whenever (< a, b >, < b', c' >)
Factors that are not influenced by the transition can be added on the left hand side or left unchanged in the transition (conservation).

Definition 5.2 (information link transition) Suppose E1 and E2 are components and I is a information link from level x of E1 to level y of E2.
A transition relation for the information link I is a relation

: (ISx(E1)xISy(E2) x IStc(I)) x (ISy(E2)xIStc(I))
such that for all M1, M2, N, M'2, N' with (< M1, M2 , N >, < M'2, N' >)
and for any atom b
M'2(b) = M2(b) (conserved) or
I(< a, M1(a) >, < b, M'2(b)>) for some atom a (changed by the link)

5.2. Transitions due to task control

Task control is specified explicitly in DESIRE; the signatures used are generic. In the example below the task control of the component extension suitability determination is specified: this task can be activated to determine a parameter (indicated by the target-set in the condition), terminating when a default value has been determined.
  task control extension_suitability_determination
    task control knowledge
      if start
        and target-set( determine_suitable_parameter)
        then next-state( determine_non_candidate_parameter, active)
        and next-target-set( determine_non_candidate_parameter, determine)
        and next-uptodate-link( a1 );
      if evaluation( determine_parameter_suitable_for_extension, det_suit_param, succeeded, any )
        then stop
        and next-uptodate-link( pass_suitable_parameters_to_output );
  end task control

Definition 5.3 (task control transition) A task control transition relation for a component C is a relation associating task control information states for C to task control information states for C; i.e., a relation : IStc(C) x IStc(C) where each transition is induced by the task control specification.

The task control information must, in some way, be transferred between the task control of the parent component and the task control information of the subcomponents. Three kinds of task control links are discerned: upward task control links, and downward task control links that connect the private task control to the subcomponent and sublink task control, and thirdly the mediating task control links that communicate the private task control to the public task control and vice versa (see Figure 8).

Figure 8: Task control links

Formally, task control links are defined as follows. For example, each component C has a downward link defined by the pair < next-state(C, active), 1 >, < state(active), 1 >.

Definition 5.4 (task control link) Let D be a composed component and let the set of semantic units SUpritc be defined by SUpritc(D) = At(D,pritc) x {0, 1, u}.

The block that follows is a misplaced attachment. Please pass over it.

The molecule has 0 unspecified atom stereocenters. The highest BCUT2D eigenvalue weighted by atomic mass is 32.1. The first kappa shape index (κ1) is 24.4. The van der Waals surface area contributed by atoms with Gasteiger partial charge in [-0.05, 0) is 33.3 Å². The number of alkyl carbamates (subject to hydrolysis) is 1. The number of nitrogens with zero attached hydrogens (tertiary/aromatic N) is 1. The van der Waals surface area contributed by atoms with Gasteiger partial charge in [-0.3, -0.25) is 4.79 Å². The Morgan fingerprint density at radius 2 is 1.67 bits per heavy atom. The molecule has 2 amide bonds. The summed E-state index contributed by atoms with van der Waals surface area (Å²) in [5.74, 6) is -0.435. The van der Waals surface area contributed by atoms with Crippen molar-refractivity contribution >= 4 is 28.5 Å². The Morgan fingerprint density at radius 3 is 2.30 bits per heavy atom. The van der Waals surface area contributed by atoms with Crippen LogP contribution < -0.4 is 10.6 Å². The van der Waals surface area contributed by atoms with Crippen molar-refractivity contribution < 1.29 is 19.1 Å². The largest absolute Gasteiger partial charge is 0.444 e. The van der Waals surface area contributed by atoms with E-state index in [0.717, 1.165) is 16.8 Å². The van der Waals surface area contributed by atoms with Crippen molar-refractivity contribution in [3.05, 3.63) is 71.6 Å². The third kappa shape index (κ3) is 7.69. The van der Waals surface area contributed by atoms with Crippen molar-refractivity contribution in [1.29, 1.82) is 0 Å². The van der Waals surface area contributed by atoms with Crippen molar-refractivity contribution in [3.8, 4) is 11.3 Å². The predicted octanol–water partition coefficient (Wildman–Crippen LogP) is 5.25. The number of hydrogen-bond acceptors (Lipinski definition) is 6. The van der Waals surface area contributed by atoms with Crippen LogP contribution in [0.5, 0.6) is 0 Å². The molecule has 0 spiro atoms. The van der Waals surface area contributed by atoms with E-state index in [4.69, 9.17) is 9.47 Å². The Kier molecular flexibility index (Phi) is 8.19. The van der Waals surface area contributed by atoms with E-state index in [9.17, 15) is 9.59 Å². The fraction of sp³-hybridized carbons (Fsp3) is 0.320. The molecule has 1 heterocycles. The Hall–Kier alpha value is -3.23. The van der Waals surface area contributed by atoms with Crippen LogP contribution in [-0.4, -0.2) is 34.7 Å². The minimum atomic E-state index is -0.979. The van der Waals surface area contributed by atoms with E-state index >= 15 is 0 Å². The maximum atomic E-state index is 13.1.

a) A (combined) downward task control link (denoted by DTCL) is a set consisting, for each subcomponent C, of a relation on

I : SUpritc(D) x SUintc(C)
where SUintc is defined by SUintc(C) = At(C,pubtc) x {0, 1, u}
b) A (combined) upward task control link (denoted by UTCL) is a set consisting, for each subcomponent C, of a relation on
I : SUouttc(C) x SUpritc(D)
where SUouttc is defined by SUouttc(C) = At(C,pubtc) x {0, 1, u}
c) A (combined)mediating task control link (denoted by MTCL) are relations
I : SUintc(D) x SUpritc(D) or I : SUpritc(D) x SUouttc(D)
Note that in the specification language DESIRE these task control links are left implicit. Unlike for kernel links, it is not necessary to specify these control links.

Definition 5.5 (task control link transition) Let D be a complex component.

a) A transition relation for the upward task control link UTCL is defined as a relation

UTCL : (IScom,tc(D) x IStc(D)) x IStc(D)
such that for all N1, N2, N'2 in UTCL (<N1, N2>, N'2) it holds that for any atom b :
N'2(b) = N2(b) (conserved) or
I(< a, N1(a) >, < b, N'2(b)>) for some atom a (changed by a link).
b) A transition relation for the downward task control link DTCL is defined as a relation
DTCL : (IStc(D) x IScom,tc(D)) x IScom,tc(D)
such that for all N1, N2, N'2 in DTCL ( <N1, N2>, N'2) it holds that for any atom b :
N'2(b) = N2(b) (conserved) or
I(< a, N1(a) >, < b, N'2(b)>) for some atom a (changed by a link).

5.3. Compositional Transitions

For primitive reasoning components, kernel transitions are induced by inferences on the basis of knowledge in the knowledge base. Compositional transitions define the dynamic semantics of hierarchical compositional systems.

Definition 5.6 (kernel transitions) Let C be a component. A kernel transition relation for a component C (or private component transition relation) is a relation associating information states for C to information states for C; i.e., a relation

: ISker(C) x ISker(C)
where each transition is induced by either a kernel transition relation of a (child) component or by a transition of an information link.

Definition 5.7 (compositional transitions) Let D be a composed component with subcomponent C. A compositional transition relation for the D is a transition relation

: ISpri(D) x ISpri(D)
where each transition is induced by a transition of one of the following types:

(1) a kernel transition, (2) a task control link transition, (3) a task control transition.
In Figure 9 the three subtypes of compositional transitions are shown. The information states are changed according to the specifications given of kernel contents (above), task control contents (Section 5.2), and the implicit task control links.

The following definition shows how traces generated by iteratively applying a transition function on the current information state can be interpreted as temporal models giving a declarative description of the semantics of the behaviour of the system; they can be viewed as the intended (behavioural) models of the system.